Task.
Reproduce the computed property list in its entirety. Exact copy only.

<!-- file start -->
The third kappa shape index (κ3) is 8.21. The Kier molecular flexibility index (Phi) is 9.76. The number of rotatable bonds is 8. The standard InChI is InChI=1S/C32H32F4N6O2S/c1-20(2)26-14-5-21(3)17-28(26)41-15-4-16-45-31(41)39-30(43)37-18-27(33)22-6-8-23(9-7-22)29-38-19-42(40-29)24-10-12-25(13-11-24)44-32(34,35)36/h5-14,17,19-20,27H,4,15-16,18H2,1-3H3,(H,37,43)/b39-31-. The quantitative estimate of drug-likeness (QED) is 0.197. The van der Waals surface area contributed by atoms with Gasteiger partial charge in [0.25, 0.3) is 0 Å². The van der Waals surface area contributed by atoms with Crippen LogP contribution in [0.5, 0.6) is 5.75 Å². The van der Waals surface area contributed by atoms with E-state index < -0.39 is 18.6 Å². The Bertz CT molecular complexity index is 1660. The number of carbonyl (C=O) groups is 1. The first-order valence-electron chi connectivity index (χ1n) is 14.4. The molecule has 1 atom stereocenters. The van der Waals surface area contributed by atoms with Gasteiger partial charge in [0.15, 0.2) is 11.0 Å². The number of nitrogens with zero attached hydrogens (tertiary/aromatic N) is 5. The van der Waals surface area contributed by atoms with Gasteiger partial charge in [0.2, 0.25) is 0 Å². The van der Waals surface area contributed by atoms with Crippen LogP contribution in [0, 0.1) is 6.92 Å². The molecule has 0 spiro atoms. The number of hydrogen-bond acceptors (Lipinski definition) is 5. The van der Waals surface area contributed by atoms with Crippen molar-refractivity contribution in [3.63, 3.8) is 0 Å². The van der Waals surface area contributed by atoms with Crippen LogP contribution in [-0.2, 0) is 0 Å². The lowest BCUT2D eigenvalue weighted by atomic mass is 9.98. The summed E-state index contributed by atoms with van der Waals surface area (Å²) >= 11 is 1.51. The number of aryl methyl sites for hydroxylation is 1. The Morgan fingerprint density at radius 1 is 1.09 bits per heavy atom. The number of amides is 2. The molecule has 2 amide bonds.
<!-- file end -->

The third kappa shape index (κ3) is 8.21. The Kier molecular flexibility index (Phi) is 9.76. The number of rotatable bonds is 8. The standard InChI is InChI=1S/C32H32F4N6O2S/c1-20(2)26-14-5-21(3)17-28(26)41-15-4-16-45-31(41)39-30(43)37-18-27(33)22-6-8-23(9-7-22)29-38-19-42(40-29)24-10-12-25(13-11-24)44-32(34,35)36/h5-14,17,19-20,27H,4,15-16,18H2,1-3H3,(H,37,43)/b39-31-. The quantitative estimate of drug-likeness (QED) is 0.197. The van der Waals surface area contributed by atoms with Gasteiger partial charge in [0.25, 0.3) is 0 Å². The van der Waals surface area contributed by atoms with Crippen LogP contribution in [0.5, 0.6) is 5.75 Å². The van der Waals surface area contributed by atoms with E-state index < -0.39 is 18.6 Å². The Bertz CT molecular complexity index is 1660. The number of carbonyl (C=O) groups is 1. The first-order valence-electron chi connectivity index (χ1n) is 14.4. The molecule has 1 atom stereocenters. The van der Waals surface area contributed by atoms with Gasteiger partial charge in [0.15, 0.2) is 11.0 Å². The number of nitrogens with zero attached hydrogens (tertiary/aromatic N) is 5. The van der Waals surface area contributed by atoms with Gasteiger partial charge in [0.2, 0.25) is 0 Å². The van der Waals surface area contributed by atoms with Crippen LogP contribution in [0, 0.1) is 6.92 Å². The molecule has 0 spiro atoms. The number of hydrogen-bond acceptors (Lipinski definition) is 5. The van der Waals surface area contributed by atoms with Crippen molar-refractivity contribution in [3.63, 3.8) is 0 Å². The van der Waals surface area contributed by atoms with Crippen LogP contribution in [-0.2, 0) is 0 Å². The lowest BCUT2D eigenvalue weighted by atomic mass is 9.98. The summed E-state index contributed by atoms with van der Waals surface area (Å²) >= 11 is 1.51. The number of aryl methyl sites for hydroxylation is 1. The Morgan fingerprint density at radius 1 is 1.09 bits per heavy atom. The number of amides is 2. The molecule has 2 amide bonds.